Wildlife crossings






Wildlife crossings are structures that have been designed to mitigate the effects of roads on wildlife using wildlife crossings such as overpasses, underpasses, and crosswalks.
The first wildlife crossings were constructed in France during the 1950s. Since then, several European countries including the Netherlands, Switzerland, Germany, and France have been using various crossing structures to reduce the conflict between wildlife and roads.




Wildlife crossings may include:
– Underpass tunnels
– Viaducts and overpasses (mainly for large or herd-type animals)
– Amphibian tunnels
– Fish ladders
– Tunnels and culverts (for small mammals such as otters, hedgehogs, and badgers)
– Green roofs (for butterflies and birds).


Under passage



Rapid deforestation and excessive human intervention into wildlife habitat has lead to ongoing straying of wild animals into human habitation. Interference with wildlife habitat most often occurs due to illegal encroachment and also when roads, railroads, canals, electric power lines, and pipelines penetrate and divide wildlife habitat.

Video: Banff Wildlife Crossing


Wild animals attempting to cross roads are often faced with oncoming speeding vehicles.
Road mortality significantly impacts upon the numbers of wild habitat. In addition to traffic collisions, species that are unable to migrate across roads to reach resources such as food, shelter and mates experiences reduced reproductive and survival rates.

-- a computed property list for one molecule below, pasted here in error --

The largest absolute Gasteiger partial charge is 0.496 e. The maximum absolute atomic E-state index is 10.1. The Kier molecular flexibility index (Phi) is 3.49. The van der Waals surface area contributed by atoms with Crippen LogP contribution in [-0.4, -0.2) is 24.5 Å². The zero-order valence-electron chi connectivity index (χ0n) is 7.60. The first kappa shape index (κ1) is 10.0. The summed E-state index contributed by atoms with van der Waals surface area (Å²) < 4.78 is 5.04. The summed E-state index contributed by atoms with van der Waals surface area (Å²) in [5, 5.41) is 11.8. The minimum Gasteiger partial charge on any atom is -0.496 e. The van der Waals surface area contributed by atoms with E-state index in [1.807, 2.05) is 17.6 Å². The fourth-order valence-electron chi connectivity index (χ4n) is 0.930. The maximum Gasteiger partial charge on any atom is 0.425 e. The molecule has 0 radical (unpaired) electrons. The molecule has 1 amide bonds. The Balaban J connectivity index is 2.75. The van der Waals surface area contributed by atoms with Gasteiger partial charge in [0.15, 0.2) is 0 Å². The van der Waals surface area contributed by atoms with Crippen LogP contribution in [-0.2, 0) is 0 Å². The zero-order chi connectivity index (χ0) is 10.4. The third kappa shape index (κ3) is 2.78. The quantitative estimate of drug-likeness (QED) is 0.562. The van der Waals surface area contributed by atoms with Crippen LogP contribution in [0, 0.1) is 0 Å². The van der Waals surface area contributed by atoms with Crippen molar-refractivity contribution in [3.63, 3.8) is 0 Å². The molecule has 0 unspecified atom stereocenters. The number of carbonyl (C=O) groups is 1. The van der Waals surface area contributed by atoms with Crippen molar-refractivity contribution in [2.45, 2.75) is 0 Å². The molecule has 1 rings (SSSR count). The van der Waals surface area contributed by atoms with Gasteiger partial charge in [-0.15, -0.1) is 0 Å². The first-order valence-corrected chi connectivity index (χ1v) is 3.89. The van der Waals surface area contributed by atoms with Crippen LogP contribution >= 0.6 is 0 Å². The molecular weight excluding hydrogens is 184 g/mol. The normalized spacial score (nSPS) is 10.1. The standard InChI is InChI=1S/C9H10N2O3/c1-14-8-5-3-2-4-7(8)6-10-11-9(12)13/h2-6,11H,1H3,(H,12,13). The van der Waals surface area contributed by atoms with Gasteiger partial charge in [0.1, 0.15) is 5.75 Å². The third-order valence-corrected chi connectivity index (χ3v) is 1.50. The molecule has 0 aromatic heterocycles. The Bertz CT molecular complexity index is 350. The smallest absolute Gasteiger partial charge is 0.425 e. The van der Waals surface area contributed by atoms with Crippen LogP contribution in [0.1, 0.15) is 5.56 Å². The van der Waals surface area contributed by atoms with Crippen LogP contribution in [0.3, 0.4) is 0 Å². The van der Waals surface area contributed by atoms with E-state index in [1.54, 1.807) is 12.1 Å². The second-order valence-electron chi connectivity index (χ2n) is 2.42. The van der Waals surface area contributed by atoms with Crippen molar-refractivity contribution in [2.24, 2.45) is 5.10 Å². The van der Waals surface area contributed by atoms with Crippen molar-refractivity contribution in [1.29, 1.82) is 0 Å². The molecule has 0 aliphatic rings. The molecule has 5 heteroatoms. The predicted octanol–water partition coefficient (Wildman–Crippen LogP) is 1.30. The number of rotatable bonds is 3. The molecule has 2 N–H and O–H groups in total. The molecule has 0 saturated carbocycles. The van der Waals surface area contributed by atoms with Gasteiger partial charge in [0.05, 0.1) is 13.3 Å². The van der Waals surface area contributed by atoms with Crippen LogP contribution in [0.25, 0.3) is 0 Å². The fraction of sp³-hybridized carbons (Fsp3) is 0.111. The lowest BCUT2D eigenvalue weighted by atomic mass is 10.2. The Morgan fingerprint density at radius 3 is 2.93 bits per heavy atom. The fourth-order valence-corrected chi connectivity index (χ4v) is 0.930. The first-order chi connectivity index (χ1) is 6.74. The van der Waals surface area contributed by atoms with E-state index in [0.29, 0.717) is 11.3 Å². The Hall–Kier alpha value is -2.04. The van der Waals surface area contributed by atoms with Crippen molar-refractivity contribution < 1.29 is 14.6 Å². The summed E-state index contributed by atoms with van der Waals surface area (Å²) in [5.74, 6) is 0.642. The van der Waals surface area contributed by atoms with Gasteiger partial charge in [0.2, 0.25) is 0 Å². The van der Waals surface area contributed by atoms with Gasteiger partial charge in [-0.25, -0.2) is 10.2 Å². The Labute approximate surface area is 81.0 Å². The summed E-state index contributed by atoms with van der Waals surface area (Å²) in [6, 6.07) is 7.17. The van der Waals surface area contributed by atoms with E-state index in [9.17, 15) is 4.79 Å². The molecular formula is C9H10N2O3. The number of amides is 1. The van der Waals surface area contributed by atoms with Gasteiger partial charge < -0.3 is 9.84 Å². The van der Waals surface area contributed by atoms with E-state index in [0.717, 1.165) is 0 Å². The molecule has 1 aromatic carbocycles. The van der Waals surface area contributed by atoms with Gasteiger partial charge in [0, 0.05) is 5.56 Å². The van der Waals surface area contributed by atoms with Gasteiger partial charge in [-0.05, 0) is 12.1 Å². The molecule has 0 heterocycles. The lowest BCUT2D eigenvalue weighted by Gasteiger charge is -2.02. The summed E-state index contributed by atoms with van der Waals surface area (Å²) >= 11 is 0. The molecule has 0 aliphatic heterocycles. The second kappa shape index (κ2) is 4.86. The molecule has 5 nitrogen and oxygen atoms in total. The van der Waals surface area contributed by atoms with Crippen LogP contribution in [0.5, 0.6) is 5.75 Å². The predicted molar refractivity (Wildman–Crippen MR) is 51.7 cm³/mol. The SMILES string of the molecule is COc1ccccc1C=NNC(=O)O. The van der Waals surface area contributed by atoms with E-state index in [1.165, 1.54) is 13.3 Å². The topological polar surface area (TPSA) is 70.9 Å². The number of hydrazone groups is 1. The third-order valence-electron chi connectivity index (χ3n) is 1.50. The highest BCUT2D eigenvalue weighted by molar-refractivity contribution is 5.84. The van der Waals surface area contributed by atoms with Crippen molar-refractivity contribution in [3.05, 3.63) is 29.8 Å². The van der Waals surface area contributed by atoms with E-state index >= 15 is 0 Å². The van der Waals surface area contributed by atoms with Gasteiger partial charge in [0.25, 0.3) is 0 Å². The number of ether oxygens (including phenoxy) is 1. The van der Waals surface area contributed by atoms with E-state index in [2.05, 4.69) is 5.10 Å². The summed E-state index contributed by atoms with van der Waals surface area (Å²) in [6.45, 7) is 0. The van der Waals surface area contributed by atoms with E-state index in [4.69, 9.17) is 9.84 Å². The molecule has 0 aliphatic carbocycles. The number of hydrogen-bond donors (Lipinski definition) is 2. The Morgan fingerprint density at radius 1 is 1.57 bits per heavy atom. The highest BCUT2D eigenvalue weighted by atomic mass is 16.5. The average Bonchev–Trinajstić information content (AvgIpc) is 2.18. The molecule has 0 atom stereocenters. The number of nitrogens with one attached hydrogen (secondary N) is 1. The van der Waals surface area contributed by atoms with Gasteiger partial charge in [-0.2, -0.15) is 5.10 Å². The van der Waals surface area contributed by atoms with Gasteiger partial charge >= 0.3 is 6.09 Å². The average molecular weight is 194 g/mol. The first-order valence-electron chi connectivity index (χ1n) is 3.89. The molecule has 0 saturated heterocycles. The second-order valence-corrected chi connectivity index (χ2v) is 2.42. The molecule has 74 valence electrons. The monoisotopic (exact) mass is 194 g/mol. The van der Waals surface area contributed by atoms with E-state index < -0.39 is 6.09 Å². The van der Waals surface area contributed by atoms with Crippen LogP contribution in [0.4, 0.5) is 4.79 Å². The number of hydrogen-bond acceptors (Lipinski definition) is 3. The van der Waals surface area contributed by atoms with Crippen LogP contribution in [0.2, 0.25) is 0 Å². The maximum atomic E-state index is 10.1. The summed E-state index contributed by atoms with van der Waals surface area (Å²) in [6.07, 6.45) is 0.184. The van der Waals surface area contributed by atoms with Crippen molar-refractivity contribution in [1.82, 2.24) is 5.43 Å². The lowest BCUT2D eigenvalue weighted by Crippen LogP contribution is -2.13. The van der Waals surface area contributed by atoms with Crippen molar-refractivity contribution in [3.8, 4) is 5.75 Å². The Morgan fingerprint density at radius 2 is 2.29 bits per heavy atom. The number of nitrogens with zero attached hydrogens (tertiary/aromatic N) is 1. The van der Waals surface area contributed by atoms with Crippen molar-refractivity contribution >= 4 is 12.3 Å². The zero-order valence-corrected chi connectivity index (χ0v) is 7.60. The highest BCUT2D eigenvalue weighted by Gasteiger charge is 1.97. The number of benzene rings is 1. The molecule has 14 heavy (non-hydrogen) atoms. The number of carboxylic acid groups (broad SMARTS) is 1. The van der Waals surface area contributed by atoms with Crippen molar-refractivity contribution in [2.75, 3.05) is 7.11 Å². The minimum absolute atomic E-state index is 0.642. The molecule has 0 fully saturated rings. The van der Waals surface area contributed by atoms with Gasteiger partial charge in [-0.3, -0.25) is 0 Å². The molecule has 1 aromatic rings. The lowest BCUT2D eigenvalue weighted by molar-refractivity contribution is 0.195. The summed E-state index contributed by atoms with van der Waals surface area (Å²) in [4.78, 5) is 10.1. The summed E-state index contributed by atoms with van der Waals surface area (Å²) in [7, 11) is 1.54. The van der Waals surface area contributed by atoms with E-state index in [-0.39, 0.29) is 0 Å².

One way to minimize human-wildlife conflict is to construct wildlife crossings that allow animals to cross human-made barriers safely. Wildlife crossings have become increasingly common in Canada and the United States.



Costs and benefits
The monetary costs associated with constructing and maintaining wildlife crossings in ecologically important areas are trumped by the benefits associated with protecting wildlife populations, reducing property damage to vehicles, and saving the lives of drivers and passengers by reducing the number of collisions caused by wildlife.


By Brendan Giles

Image courtesy:  land8.com, amusingplanet, transportationfortomorrow, havasiwf

Creative Commons License
This work is licensed under a Creative Commons Attribution-NonCommercial-NoDerivs 3.0 Unported License.


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